Nov 1, 2018

How To Install and Configure Monit

Monit is a helpful program that automatically monitors and manages server programs to ensure that they not only stay online consistently, but that the file size, checksum, or permissions are always correct. Additionally monit comes with a basic web interface through which all of the processes can be set up. 

Install Monit

sudo apt-get install monit 
yum -y install monit (You need to enable EPEL)
Configuration file:
sudo vi /etc/monit/monitrc
sudo vi /etc/monit.conf
Configure Monit

Monit is very easy to use nearly out of the box. By default, it is set up to check that services are running every 2 minutes and stores its log file in “/var/log/monit.log”.

Web Service

Monit comes with it’s own web server running on port 2812. To configure the web interface, find and uncomment the section that begins with set httpd port 2812. Once the section is uncommented, write in your server’s IP or domain name as the address, allow anyone to connect, and then create a monit user and password
set httpd port 2812 and
use address localhost
allow localhost
Once this is configured, monit should reload and reread the configuration file, and the web interface will be available:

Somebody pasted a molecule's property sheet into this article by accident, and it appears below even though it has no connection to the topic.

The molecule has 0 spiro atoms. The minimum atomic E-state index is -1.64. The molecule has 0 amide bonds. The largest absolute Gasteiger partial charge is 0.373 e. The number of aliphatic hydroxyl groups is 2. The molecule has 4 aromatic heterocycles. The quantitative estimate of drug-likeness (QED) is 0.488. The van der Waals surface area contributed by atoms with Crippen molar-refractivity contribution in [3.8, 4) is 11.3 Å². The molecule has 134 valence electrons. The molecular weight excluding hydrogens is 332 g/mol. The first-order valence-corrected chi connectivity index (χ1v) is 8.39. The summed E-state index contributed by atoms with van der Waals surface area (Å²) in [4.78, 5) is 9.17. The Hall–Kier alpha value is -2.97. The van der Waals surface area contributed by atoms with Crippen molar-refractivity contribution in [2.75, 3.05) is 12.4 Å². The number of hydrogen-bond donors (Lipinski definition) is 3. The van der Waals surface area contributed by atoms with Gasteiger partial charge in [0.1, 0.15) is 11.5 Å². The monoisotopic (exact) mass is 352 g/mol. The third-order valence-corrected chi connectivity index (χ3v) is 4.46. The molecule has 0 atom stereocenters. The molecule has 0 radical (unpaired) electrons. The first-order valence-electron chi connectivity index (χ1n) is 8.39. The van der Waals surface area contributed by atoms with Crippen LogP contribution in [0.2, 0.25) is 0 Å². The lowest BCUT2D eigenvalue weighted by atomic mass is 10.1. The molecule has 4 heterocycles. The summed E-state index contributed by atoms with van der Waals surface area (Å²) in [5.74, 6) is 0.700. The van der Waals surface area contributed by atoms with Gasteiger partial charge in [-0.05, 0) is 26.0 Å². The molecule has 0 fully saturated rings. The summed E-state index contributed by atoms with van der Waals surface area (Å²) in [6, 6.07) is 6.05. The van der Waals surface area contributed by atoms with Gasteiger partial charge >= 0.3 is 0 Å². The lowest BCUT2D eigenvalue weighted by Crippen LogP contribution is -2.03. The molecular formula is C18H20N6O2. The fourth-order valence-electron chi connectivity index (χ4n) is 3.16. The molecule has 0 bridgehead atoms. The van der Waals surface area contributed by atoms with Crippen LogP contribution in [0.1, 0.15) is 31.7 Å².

monit reload

Typing monit status displays monit’s details:
# monit status
The Monit daemon 5.4 uptime: 6m

Process 'mysqld'
  status                            Does not exist
  monitoring status                 Monitored
  data collected                    Thu, 31 Oct 2013 03:54:17

System 'system_wp'
  status                            Running
  monitoring status                 Monitored
  load average                      [0.02] [0.04] [0.05]
  cpu                               3.2%us 0.7%sy 0.1%wa
  memory usage                      217700 kB [43.2%]
  swap usage                        0 kB [0.0%]
  data collected                    Thu, 31 Oct 2013 03:54:17
Configuring Programs

Once the web services are set up, you can begin to input the programs that you want monitored and protected into the "/etc/monit/monitrc" configuration file. To simply ensure that programs stay online, you can use the /etc/init.d commands to stop or start a program. Here are some example configurations: Apache:
check process apache with pidfile /run/
    start program = "/etc/init.d/apache2 start" with timeout 60 seconds
    stop program  = "/etc/init.d/apache2 stop"
check process mysqld with pidfile /var/run/mysqld/
    start program = "/etc/init.d/mysql start"
    stop program = "/etc/init.d/mysql stop"

Once you have configured all of the programs that you want to run, they will be automatically tracked and restarted should they turn off. 

You can control the programs through both the web interface or the command line. 

Once you have set up the configuration, check the syntax:
monit -t

After resolving any possible syntax errors, 

Monit can be started up with a command that then keeps it running in the background

you can start running all of the monitored programs.
monit start all

See also:

How to alert disk space using Monit